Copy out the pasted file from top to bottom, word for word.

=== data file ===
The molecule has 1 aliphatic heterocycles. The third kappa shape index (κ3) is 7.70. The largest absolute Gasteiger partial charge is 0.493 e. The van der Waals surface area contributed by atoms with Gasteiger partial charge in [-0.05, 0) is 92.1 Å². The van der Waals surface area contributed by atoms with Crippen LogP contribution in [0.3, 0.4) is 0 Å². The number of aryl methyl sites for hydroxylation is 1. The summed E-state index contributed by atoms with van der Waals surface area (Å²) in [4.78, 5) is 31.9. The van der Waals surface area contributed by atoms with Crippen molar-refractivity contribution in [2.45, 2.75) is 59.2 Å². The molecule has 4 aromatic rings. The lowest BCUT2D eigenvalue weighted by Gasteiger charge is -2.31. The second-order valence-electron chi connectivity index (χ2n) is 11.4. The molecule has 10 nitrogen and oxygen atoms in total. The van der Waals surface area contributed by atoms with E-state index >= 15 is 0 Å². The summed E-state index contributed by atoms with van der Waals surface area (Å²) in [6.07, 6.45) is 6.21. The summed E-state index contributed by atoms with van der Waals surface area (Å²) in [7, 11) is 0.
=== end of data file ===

The molecule has 1 aliphatic heterocycles. The third kappa shape index (κ3) is 7.70. The largest absolute Gasteiger partial charge is 0.493 e. The van der Waals surface area contributed by atoms with Gasteiger partial charge in [-0.05, 0) is 92.1 Å². The van der Waals surface area contributed by atoms with Crippen LogP contribution in [0.3, 0.4) is 0 Å². The number of aryl methyl sites for hydroxylation is 1. The summed E-state index contributed by atoms with van der Waals surface area (Å²) in [4.78, 5) is 31.9. The van der Waals surface area contributed by atoms with Crippen molar-refractivity contribution in [2.45, 2.75) is 59.2 Å². The molecule has 4 aromatic rings. The lowest BCUT2D eigenvalue weighted by Gasteiger charge is -2.31. The second-order valence-electron chi connectivity index (χ2n) is 11.4. The molecule has 10 nitrogen and oxygen atoms in total. The van der Waals surface area contributed by atoms with E-state index >= 15 is 0 Å². The summed E-state index contributed by atoms with van der Waals surface area (Å²) in [6.07, 6.45) is 6.21. The summed E-state index contributed by atoms with van der Waals surface area (Å²) in [7, 11) is 0.